A Georgia Raised Garden

3 Materials
$4000
2 Weeks
Advanced

Andrea and I had a big potted garden on our terrace, and it was getting bigger. What started as basil and mint was turning into tomatoes, carrots, squash, ginger, avocado... the list goes on. We were running out of room! So, we decided to go raised garden. And we went all in! This project took about two weeks to complete, mainly because my friend Delaey and I could only work from 6-9 in the morning and 6-9 at night to avoid the Georgia summer heat. In the end, we have a beautiful garden that lights at night and will be the perfect spot for us to both grow and consume all the vegetables, fruit, and herbs we want!

We have more posts on this project focusing on filling the beds and adding pavers and irrigation. See them here:


Our back terrace was running out of space for our potted garden. So, we decided to go raised garden. And we went all in!
Here's a view from the main back yard. It nestles up to the house, but commands its own space.
The vision was for a square garden with L-shaped corners. This image came from Google Maps. Great resources for high level planning.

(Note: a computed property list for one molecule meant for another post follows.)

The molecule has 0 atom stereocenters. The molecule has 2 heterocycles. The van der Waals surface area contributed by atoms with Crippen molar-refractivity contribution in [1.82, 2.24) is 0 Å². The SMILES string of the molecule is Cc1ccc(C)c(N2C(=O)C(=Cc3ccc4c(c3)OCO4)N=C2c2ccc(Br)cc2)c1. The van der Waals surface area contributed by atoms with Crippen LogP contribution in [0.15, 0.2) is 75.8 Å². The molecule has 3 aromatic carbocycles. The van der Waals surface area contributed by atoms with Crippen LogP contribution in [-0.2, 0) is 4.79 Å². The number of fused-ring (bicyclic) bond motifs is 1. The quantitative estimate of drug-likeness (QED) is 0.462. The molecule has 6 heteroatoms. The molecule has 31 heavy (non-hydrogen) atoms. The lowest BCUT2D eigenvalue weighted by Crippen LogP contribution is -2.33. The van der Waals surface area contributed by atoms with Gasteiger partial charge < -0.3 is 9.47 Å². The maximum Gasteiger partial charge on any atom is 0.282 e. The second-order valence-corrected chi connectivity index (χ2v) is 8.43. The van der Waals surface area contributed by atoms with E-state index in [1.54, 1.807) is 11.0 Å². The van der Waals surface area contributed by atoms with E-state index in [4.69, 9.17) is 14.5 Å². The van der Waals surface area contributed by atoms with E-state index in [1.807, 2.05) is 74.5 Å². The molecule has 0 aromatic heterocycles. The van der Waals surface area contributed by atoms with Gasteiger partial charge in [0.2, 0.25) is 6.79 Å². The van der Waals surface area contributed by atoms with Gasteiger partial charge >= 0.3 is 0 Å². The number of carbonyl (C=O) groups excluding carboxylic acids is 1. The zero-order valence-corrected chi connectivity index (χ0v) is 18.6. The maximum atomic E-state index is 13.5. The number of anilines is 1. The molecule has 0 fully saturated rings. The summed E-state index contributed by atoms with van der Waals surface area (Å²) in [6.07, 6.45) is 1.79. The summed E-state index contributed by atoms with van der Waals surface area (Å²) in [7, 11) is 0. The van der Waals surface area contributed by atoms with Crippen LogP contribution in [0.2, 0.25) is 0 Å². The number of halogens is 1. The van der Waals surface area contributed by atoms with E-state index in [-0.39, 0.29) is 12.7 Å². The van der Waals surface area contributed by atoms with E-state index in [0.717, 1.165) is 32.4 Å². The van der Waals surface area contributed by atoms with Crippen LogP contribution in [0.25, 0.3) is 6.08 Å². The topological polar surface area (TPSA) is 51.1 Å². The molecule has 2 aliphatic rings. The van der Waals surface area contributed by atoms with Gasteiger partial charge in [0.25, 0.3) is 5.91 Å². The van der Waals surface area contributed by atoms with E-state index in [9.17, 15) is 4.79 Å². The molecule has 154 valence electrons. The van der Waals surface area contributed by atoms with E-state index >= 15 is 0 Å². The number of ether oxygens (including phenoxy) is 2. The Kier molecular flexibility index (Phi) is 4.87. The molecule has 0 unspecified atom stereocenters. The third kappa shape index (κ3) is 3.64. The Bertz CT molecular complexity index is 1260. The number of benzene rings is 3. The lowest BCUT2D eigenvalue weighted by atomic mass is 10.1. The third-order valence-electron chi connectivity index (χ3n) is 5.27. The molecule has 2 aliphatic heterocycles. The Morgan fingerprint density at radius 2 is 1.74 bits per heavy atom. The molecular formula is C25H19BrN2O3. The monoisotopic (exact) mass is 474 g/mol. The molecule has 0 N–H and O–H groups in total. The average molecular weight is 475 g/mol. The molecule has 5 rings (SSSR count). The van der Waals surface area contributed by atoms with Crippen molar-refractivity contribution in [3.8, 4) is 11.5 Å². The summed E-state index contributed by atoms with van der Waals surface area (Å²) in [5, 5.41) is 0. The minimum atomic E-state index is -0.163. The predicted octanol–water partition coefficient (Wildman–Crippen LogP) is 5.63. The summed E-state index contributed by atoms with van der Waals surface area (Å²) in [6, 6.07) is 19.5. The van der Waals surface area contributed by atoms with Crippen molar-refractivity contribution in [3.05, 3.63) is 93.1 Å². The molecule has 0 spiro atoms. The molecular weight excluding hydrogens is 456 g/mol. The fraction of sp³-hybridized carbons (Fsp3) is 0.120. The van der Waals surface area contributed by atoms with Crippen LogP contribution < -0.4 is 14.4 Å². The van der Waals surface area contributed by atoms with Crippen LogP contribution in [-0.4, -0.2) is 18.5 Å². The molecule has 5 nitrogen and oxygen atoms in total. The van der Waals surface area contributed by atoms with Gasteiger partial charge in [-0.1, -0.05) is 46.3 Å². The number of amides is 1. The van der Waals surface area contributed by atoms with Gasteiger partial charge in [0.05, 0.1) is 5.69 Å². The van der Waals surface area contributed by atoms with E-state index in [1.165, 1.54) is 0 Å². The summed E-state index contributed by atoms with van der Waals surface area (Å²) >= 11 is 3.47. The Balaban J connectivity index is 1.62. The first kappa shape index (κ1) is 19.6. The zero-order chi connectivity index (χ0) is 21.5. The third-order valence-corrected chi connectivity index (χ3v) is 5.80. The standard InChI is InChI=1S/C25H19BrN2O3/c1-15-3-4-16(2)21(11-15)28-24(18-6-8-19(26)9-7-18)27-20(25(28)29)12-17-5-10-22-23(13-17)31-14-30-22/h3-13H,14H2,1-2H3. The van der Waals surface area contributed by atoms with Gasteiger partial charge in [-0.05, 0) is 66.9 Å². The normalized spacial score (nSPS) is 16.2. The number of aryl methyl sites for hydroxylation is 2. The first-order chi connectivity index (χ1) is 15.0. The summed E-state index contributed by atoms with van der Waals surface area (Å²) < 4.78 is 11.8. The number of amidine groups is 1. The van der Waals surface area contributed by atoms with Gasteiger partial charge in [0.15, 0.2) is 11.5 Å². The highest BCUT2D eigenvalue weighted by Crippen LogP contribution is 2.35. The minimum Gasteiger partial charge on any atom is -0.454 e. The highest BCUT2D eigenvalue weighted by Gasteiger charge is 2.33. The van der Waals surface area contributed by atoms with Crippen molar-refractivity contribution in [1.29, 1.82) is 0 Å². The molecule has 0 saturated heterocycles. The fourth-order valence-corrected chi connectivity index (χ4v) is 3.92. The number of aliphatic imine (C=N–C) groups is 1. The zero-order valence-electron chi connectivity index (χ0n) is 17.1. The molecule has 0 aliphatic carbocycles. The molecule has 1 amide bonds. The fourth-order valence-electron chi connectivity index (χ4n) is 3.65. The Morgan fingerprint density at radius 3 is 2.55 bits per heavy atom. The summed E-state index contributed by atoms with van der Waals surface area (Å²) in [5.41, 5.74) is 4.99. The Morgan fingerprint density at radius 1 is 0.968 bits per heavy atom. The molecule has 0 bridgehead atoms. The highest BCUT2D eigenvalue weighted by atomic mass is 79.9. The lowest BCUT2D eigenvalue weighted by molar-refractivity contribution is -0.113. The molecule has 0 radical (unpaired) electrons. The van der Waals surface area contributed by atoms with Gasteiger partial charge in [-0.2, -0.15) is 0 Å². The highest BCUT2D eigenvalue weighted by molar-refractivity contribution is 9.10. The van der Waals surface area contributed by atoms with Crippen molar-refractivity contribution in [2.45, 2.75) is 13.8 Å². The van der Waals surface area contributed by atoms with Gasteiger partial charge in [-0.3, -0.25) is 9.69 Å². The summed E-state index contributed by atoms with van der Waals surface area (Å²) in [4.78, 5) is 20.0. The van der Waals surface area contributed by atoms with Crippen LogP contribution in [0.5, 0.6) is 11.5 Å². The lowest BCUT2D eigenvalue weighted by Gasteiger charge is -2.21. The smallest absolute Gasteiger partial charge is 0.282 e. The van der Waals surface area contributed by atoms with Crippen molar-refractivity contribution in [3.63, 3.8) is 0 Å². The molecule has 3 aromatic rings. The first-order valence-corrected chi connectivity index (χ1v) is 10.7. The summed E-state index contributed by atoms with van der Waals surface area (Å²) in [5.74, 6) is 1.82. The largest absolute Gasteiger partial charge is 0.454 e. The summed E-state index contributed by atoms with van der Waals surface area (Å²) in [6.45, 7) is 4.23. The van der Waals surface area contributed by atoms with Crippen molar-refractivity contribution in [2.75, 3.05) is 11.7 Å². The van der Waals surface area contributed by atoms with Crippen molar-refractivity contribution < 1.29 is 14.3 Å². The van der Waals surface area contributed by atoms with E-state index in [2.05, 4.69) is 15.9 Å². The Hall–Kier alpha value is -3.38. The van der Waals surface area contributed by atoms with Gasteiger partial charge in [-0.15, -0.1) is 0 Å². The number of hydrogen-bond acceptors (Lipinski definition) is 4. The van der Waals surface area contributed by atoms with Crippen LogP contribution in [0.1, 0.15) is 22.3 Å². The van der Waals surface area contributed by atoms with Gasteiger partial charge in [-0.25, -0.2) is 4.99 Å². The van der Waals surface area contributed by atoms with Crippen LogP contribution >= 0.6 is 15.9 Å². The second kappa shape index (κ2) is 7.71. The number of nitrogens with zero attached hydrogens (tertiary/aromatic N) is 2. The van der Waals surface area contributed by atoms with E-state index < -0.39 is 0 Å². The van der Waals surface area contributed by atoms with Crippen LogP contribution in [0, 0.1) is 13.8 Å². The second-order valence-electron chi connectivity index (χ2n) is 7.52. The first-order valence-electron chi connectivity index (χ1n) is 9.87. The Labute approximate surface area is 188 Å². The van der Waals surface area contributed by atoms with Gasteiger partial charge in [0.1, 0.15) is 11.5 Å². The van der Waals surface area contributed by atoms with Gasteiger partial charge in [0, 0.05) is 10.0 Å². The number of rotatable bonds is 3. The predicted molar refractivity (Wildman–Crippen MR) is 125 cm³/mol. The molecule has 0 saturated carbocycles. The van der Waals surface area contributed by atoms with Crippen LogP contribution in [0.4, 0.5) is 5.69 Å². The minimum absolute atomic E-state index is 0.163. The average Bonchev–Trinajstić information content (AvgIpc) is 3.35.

The before was a hedge that had gotten way too crazy.
We removed it in one afternoon, in the Georgia summer heat. Man did we sweat that day!
Then we had to remove the stumps in the ground left from old trees and the hedges that we had just cut down. Totally worth it to hire a professional for the stump grinding. He was in and out in about an hour.
The first box goes in. We built a whole box first to learn all the tricks of making building faster, the important ways to keep things straight, and any design changes we needed to make. You always learn a lot by building a prototype.
The others went in much faster than the first.
Then we thought, what if we had a little shade. We took our inspiration from Japanese gardens. Cranking up the Zen!
The first steps in building the arbors hinted at what the final design would look like.
Close to finished. The arbors really define the space.
From the side you can just see the strings of lights we put up. We plan to add pavers in and around the garden, and use the central area for dinners.
The view from inside toward the house.
From the side, you can see the lights in all their glory.
A very satisfying job.

Check out more posts on the garden!

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SteveAndrea Bourne

Want more details about this and other DIY projects? Check out my blog post!

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Have a question about this project?

10 questions
  • Terry Truett
    on Mar 14, 2017